I never planned more than a few days in advance. I occasionally spent hours in Starbucks to use the WiFi so I could secure a couch to surf on, or a carpool to my next destination. I stretched my savings by rarely eating in restaurants, and instead, frequented the local grocery stores.
As a shy, introverted person, I was surprised by how easily I connected with people. Using couchsurfing and carpooling forced me to open up more than I ever thought I could.
One of my favourite memories began on a carpool ride from Krakow to Prague. My driver was a polite Polish man, around my age, on the way back to Prague, where he lived and worked, from visiting his family in Lipinki. It was an instant connection. We laughed and joked as if we were childhood friends, reunited. I napped on the ride and felt completely safe. He didn’t mind, and we laughed about it later.
After saying our goodbyes, I soon learned that I didn’t love my couchsurfing arrangement. I was still in touch with my carpool driver, and he invited me to stay with him. Since he was somewhat new to Prague, we explored the city together, and brought in the new year at a “hidden,” local spot. The sounds of fireworks in the streets throughout the night were incredible and shocking. I had never heard such loud, intense celebrations before. Coming from Canada, fireworks in the streets are generally illegal, so I was used to planned/controlled fireworks shows.
There are other people I met that I kept going back to. I was alone in Europe, and clinged to any connection that came easily.
In Vienna, my host took me in on short notice, and it was another easy connection. I ended up staying in Vienna for a total of two weeks, over multiple visits, feeling a sense of home and a chance to recharge.
On this Journey, I got closer to becoming the kind of person I had always wanted to be
By the end of my journey, I was exhausted. My energy was sapped from constantly meeting and getting to know new people. My introverted self finally caught up with me. Despite my earlier resistance to changing my flight, I bumped up my flight by a week to fly home from Paris with my sister and her husband (and surprise my mom!). Even though I left slightly early, I have zero regrets.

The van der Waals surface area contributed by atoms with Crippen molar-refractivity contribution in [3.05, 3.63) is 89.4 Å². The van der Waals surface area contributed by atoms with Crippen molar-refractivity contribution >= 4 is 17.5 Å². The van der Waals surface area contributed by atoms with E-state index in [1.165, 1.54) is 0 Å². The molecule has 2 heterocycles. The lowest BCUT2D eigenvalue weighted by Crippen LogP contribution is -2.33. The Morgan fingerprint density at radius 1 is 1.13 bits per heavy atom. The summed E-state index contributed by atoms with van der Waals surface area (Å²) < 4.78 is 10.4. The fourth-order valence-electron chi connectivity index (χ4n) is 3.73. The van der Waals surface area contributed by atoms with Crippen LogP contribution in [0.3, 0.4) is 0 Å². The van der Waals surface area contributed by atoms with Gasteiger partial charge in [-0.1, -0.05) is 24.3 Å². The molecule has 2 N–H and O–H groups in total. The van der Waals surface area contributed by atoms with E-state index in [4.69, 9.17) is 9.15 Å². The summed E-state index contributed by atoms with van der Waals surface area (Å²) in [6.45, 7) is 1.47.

I fell in love with places, tastes, people, and feelings. I fell in love with myself.
I learned how much I love the train and being with a group of strangers “in between” places and states of mind.
I discovered a love for the German language, and I’ve been learning since my return to Canada. I’m currently at level B1.2.
Perhaps most importantly, I got closer to becoming the kind of person I had always wanted to be – the kind who does what they say they will do, and who goes after what they want, instead of making excuses. I decided I wanted to know German, so I started learning. I decided I wanted to be a travel writer, so I started really focusing on my travel blog. I feel a sense of calm certainty that I will accomplish what I set my mind to. We may not always know the “how,” but it’s enough to keep trying, and eventually, we’ll figure it out.
About the Author
Melissa began travel blogging in 2014 as a way to keep a log of her first “big” journey to Europe. After returning home to Canada, she knew she wanted to keep writing and developing her blog into something bigger.
She rebranded in 2016, taking the plunge into a self-hosted site. Melissa loves photography, tea, pastry, staying fit, and learning German. When she’s not travelling, Melissa can be found working in Toronto, working towards the remote life, doting on her cat, planning for travel and tattoos, and frequenting bakeries.